Sterna paradisaea (Pontoppidan, 1763)
Family: Charadriiformes > Laridae
Arctic Terns are more oceanic than most terns, and have the longest migrations of any. Though very similar to Common Tern, Arctic Tern is noticeably more graceful in flight.
Breeding at high latitudes in the Arctic and then travelling south in time for another summer in the Antarctic, some Arctic Terns experience more daylight than any other species. Feeding and nest defence, and a potential lifespan of three decades, add greatly to their extraordinary air miles. In the far south they patrol the edge of pack ice, often resting on ice floes, and also feed in the open ocean, sometimes around Antarctic Minke Whales.
Breeding in Britain is exclusively coastal and mainly in the north, with the highest numbers in the Western Isles, Orkney and Shetland. Migration is mainly offshore or coastal, though hundreds cross Britain from the Atlantic to the North Sea each spring and may pause at lakes and reservoirs.
Select a topic for more facts and statistics about the Arctic Tern
Arctic Tern identification is often difficult. The following article may help when identifying Arctic Tern.
Listen to example recordings of the main vocalisations of Arctic Tern, provided by xeno-canto contributors.
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Status and Trends
Population size and trends and patterns of distribution based on BTO surveys and atlases with data collected by BTO volunteers.
This species can be found on the following statutory and conservation listings and schedules.
Census data suggest that Arctic Tern numbers increased by 50% between 1969–70 and 1985–88, but then declined by 31% by the time of the Seabird 2000 Census (1998–2002). However, there is some uncertainty around the initial estimate and hence the reliability of the apparent initial populaion increases. Results from the more recent Seabirds Count (2015–2021) are not yet available but annual monitoring data suggest that the population has remained relatively stable since Seabird 2000, although further declines may have occurred in Scotland (JNCC 2022 or link to website).
|UK winter population||-60% decrease (1995/96 to 2020/21)|
Arctic Terns breed predominantly in coastal areas of Scotland and Ireland, with major colonies found in Shetland and Orkney. In Wales they are restricted to the islands off Anglesey, and there is a small colony on the Isle of Man. Breeding colonies in Ireland are located in five main clusters.
Occupied 10-km squares in UK
|No. occupied in breeding season||294|
|% occupied in breeding season||9.7|
|No. occupied in winter||54|
|% occupied in winter||1.8|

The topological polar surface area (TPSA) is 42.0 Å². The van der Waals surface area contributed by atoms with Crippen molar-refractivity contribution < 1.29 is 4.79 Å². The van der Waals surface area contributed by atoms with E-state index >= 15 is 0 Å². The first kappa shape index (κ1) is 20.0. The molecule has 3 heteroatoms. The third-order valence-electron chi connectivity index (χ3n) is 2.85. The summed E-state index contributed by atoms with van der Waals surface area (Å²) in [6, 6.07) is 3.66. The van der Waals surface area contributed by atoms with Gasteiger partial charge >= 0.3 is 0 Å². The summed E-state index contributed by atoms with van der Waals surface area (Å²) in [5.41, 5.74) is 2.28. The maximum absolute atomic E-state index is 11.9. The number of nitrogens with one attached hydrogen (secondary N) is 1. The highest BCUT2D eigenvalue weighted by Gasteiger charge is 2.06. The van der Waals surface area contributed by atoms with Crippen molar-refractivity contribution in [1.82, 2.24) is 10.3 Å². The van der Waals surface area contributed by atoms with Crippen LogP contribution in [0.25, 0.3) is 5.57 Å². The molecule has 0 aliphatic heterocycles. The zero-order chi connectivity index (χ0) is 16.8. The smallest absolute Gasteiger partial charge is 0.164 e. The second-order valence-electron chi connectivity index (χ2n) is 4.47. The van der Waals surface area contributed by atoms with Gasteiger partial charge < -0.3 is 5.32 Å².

European Distribution Map
Arctic Tern breeding range has contracted by 31% since the 1968–72 Breeding Atlas. Losses are greatest in western Scotland, where predation by American Mink has been implicated, and in eastern Scotland, where food shortages have resulted in very low breeding productivity.
Change in occupied 10-km squares in the UK
|% change in range in breeding season (1968–72 to 2008–11)||-30.5%|
|% change in range in winter (1981–84 to 2007–11)||+1400%|
Arctic Tern is a summer breeding species, arriving from April/May onwards and sometimes lingering into late autumn.
Information about movement and migration based on online bird portals (e.g. BirdTrack), Ringing schemes and tracking studies.
Lifecycle and body size information about Arctic Tern, including statistics on nesting, eggs and lifespan based on BTO ringing and nest recording data.
View number ringed each year in the Online Ringing Report
|Maximum Age from Ringing||31 years 0 months 18 days (set in 2012)|
|Typical Lifespan||13 years with breeding typically at 4 year|
|Wing Length||Adults||272.7±7.6 | Range 262–286mm, N=263|
|Juveniles||245.9±18.6 | Range 228-263mm, N=30|
|Body Weight||Adults||104±8.97 | Range 90.5–119g, N=221|
|Juveniles||106±7.618 | Range 92.0–118g, N=30|
Feather measurements and photos on featherbase
|Field Codes||2-letter: AE | 5-letter code: ARCTE | Euring: 6160|
For information in another language (where available) click on a linked name
Interpretation and scientific publications about Arctic Tern from BTO scientists.
Causes of change
There is good evidence that the declines in the Arctic Tern population between 1988 and 2004 are likely to have been driven, at least partly, by low breeding productivity which was related to changes in sandeel populations (Ewins 1985, Monaghan et al. 1989, Suddaby & Ratcliffe 1997). Climate change is believed to have played a role by driving the warming of UK waters thus affecting sandeel abundance (Wright & Bailey 1993).
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